Unavoidably, some knowledge is lost, but your project team members can skip “reinventing the wheel” if you employ knowledge management. Although this comes at an extra cost, your team does not need to retain all knowledge because most of it becomes outdated or just impractical sooner or later. You want to retain the essential knowledge that can help you run smoothly your current and future projects. Since the team’s composition during a project’s lifetime may vary, knowledge transfer is imperative.
Project Information and Data vs. Knowledge
Unlike project data and information, which are part of project documentation, project knowledge includes all the team’s proved and effective methods of executing the project. Project knowledge is the team’s know-how. While project knowledge is specific to the project, you can extrapolate and apply it to other projects in your organization. In time, project knowledge becomes your organization’s competitive advantage.
In many cases, you can duplicate raw data and information (interpreted data). Recreating knowledge, however, requires much more time for the team members to refine available information through a combination of their intelligence, intuition, and experience, but also through innovation, practice, trial and error, and more. This is why project knowledge requires management: acquisition, retention, and transfer of knowledge within a project team.
Knowledge acquisition requires time and experience. For effective knowledge acquisition, the team needs a suitable environment where there is no blame culture and where management promotes informal communication, innovation, and trial and error.
Knowledge retention is more complicated than just creating a well-organized document repository available to all team members. This is because knowledge is more than just explicit know-how that you can easily index as a document. There is also tacit knowledge, or knowing how to do something, usually a prerogative of a few experts in your team. Knowledge, especially tacit knowledge, is transferred through people, not spreadsheets or slideshows.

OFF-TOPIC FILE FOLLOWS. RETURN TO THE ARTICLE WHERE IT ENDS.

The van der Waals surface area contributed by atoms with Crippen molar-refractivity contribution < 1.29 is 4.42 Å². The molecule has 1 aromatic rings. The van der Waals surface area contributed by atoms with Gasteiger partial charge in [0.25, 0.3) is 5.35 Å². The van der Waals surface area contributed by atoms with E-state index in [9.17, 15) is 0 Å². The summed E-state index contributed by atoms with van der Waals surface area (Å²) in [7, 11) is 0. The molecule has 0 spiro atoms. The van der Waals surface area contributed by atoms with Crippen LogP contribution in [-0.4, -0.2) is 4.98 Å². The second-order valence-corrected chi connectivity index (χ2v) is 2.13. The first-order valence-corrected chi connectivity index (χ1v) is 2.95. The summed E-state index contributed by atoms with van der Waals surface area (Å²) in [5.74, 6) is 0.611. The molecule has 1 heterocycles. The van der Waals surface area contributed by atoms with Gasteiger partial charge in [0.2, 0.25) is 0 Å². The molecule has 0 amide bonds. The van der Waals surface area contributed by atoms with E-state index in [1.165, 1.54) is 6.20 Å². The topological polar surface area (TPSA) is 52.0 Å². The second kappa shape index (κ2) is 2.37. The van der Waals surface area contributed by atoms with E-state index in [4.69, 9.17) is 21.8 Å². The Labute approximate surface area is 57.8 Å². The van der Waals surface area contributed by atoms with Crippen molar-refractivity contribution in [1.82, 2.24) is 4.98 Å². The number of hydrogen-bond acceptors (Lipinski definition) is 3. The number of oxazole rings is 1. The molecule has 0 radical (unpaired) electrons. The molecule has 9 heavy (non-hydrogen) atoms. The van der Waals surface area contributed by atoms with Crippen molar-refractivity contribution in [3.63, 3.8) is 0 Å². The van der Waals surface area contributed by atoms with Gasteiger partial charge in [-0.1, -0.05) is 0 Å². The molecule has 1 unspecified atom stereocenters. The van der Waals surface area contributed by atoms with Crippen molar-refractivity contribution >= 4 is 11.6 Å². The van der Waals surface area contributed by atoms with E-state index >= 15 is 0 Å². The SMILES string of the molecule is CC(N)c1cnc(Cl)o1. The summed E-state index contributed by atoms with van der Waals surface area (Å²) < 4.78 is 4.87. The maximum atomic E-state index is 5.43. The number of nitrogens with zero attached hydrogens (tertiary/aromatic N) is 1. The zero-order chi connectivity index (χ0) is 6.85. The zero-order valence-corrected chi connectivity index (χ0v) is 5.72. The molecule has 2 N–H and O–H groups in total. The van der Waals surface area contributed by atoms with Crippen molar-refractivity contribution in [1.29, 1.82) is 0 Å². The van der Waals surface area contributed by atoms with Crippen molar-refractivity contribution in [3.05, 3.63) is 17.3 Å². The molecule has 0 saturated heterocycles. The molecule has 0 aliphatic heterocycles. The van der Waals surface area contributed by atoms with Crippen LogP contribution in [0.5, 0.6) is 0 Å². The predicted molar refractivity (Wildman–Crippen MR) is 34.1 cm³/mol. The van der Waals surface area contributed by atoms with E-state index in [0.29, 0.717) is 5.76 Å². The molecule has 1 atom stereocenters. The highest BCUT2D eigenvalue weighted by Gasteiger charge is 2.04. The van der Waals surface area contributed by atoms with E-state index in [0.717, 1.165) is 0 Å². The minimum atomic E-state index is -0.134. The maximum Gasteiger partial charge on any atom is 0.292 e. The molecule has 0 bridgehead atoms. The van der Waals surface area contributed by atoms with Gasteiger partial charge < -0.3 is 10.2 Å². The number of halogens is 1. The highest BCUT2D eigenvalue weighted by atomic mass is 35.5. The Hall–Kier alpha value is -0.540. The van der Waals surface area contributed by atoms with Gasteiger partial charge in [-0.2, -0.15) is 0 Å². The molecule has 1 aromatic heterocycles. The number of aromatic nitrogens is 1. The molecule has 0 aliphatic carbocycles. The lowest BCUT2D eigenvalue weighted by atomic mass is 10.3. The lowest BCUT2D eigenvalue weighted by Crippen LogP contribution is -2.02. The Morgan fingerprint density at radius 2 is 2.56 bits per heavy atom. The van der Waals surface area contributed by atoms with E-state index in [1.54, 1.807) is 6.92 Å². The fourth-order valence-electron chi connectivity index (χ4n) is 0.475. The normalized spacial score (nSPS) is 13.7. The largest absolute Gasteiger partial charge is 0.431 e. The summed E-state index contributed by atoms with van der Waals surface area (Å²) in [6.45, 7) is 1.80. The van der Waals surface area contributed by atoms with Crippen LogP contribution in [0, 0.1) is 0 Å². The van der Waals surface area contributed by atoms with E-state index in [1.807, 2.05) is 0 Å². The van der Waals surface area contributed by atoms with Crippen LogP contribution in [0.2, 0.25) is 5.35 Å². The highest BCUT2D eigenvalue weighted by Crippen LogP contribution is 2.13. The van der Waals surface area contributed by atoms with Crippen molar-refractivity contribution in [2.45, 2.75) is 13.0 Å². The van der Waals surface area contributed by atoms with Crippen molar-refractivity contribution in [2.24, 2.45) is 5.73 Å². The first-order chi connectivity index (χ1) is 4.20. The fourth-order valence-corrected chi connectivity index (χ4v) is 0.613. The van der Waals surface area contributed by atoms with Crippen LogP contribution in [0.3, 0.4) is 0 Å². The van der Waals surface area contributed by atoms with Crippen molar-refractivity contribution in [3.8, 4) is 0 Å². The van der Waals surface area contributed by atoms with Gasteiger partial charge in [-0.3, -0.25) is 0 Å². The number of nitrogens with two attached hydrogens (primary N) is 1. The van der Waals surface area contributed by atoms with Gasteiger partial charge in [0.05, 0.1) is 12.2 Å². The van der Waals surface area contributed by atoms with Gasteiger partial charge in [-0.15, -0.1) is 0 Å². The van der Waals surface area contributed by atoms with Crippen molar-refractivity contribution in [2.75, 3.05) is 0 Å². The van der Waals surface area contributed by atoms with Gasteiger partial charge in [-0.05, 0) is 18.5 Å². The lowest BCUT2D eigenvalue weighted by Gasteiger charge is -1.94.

Transfer the explicit knowledge in your databases through passive sharing (searchable databases and user manuals) or active sharing (newsletters, briefs etc.). Transferring tacit knowledge is more complicated. Tacit knowledge is by definition not recorded and, in many cases, is embedded in practice. While you can identify tacit knowledge up to a certain point through questionnaires, group interviews, focus groups, transferring tacit knowledge is conditioned by the willingness of the experts to share their knowledge.
The experts’ knowledge can, in most cases, be transferred through mentoring, networking, or informal communication. But you should not exploit the experts for their hard-earned knowledge, nor should you make the newcomers feel like the experts must provide them with “shortcuts”. This is where organizational culture comes into play. On-the-job training, mentoring programs, reward programs (monetary and non-monetary) are ways of motivating the transfer of tacit knowledge from experts to newcomers.
Focus on retaining essential knowledge. Put it into practical, reusable format accessible to all team members. Promote networking and training, and reward experts. And, finally, keep your team members with your organization for as long as you can. If your employees are continuously coming and going, you have a bigger problem than knowledge transfer – your team may soon be left out of knowledge.
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